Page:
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The Korean Wave: How Korea Changed Entertainment

In the age of social media, people feel closer to their favourite celebrities than ever before. In the past, fans could only get a glimpse of their favourite idols’ inner lives through magazines and interviews. Nowadays, it’s as though we enjoy 24-hour access thanks to platforms like Instagram and TikTok. Meanwhile, reality TV shows have reached new heights of influence, with the likes of Keeping Up with the Kardashians spawning careers that demonstrate how the entertainment industry can impact everything from pop culture to politics.

When we consider modern celebrities, there’s no doubt that countless feel the need to connect with them, and sometimes that may involve wanting to own the similar clothes, homes, cars, and even beauty products that the rich and famous own and use. With thousands having an insatiable desire to learn more about their favourite stars, it’s no surprise that the incredible access we have to Korean stars today has driven the industry to massive heights. From private ‘Bubble’ chat rooms to video call fansign events, the Korean pop culture has its own unique way of making its way into our everyday lives.

While K-pop songs, K-dramas, and even K-beauty have experienced a huge surge in global popularity over the last few years, the growth of these pop culture pillars can be traced back decades, set into motion by the ‘Korean Wave’, also known as Hallyu.

Origins of the Korean Wave

In the years following the Korean War, South Korea was vastly different, with a host of heavy restrictions placed on what topics could be explored by artists. Everything from songs that had crude vocalisation and vulgar or ‘dangerous’ lyrics to the number of foreign films shown in cinemas were limited or banned as the government looked to promote domestic content instead. It wasn’t only cinema that was affected, and these strict censorship laws also prevented the country’s writers, directors, and musicians from creating content that mattered to them.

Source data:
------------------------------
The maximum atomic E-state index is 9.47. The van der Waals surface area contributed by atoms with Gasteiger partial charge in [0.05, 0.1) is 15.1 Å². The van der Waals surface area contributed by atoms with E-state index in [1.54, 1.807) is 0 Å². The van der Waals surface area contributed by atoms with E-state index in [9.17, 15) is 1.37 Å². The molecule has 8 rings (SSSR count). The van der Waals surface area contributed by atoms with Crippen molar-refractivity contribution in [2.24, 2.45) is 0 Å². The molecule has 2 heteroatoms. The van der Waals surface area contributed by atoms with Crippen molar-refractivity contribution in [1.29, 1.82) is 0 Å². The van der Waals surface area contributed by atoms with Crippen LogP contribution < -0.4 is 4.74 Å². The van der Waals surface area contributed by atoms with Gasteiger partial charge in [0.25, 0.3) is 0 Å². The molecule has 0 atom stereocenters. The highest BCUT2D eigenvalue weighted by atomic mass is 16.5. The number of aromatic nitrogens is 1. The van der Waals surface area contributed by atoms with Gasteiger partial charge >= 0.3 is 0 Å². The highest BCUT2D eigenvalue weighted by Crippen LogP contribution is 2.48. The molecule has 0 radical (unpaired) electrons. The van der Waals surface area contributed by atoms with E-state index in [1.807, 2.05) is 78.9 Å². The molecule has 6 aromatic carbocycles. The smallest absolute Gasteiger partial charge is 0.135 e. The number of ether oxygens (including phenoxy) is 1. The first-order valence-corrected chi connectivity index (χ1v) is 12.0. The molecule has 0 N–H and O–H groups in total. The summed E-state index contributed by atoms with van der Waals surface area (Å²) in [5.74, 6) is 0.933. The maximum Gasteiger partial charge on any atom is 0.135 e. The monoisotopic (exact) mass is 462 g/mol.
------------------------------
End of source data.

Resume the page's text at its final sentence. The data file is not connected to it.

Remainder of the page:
Meanwhile, the vast majority of South Koreans were not allowed to travel overseas until the 1980s, when a long-standing foreign travel ban was lifted. This major policy change meant that ordinary citizens who weren’t part of government bodies or worked in foreign companies and schools could travel for the first time. Young adults began to complete their education at foreign universities, and as they returned to Korea, their perspectives on art, culture, and business sparked a change in South Korean culture and history. Their exposure to the western world brought to life a new group of talents that were ready to pounce on opportunities in Korea that would later catapult the country’s culture to popularity. Especially when South Korea faced a severe economic crisis in the 1990s, these individuals would play a key role in turning the country’s fortunes around.

As South Korea opened up to the rest of the world, President Kim Dae-Jung recognised too that information technology and pop culture would lead the country to a brighter future. And it didn’t take long for his decision to be proved correct, with the South Korean government’s investment in its Ministry of Culture soon profiting from the country's first blockbuster film, Shiri, released in 1999. This cinematic release sold millions of tickets and generated massive returns, leaving both local and international investors with a sense of opportunity in the South Korean market.

Now, more than 20 years later, it’s safe to say that the Korean Wave has virtually turned into a tsunami, as the combination of modern streaming technology and a global fascination with the country’s culture has led to the hugely successful films and music that we know and love.

New Fortunes and Rising Above Stereotypes

In South Korea, the Ministry of Culture is one of the most important government departments, receiving billions every year to push the country's pop culture to a global audience. In fact, the department received S$7.64 billion in 2020, a 9.4% increase from the previous year and the biggest budget it's ever received. As one South Korean official explained: "Through an effective budget execution, [the ministry] will dramatically nurture the country's cultural potential and spread Korean cultural content across the globe.”

With much of this investment going towards the development of movies, music, dramas, and video games, the impact of this investment on the economy can't be ignored. For example, the Korea Foundation for International Cultural Exchange reported that Hallyu exports contributed S$12.8 billion to the economy in 2018. Meanwhile, as much as 55% of all inbound tourism describes how they want to experience South Korean pop culture for themselves. With so much attention being placed on entertainment, the country can now claim genuine superstars that audiences across both Asia and the West recognise more and more.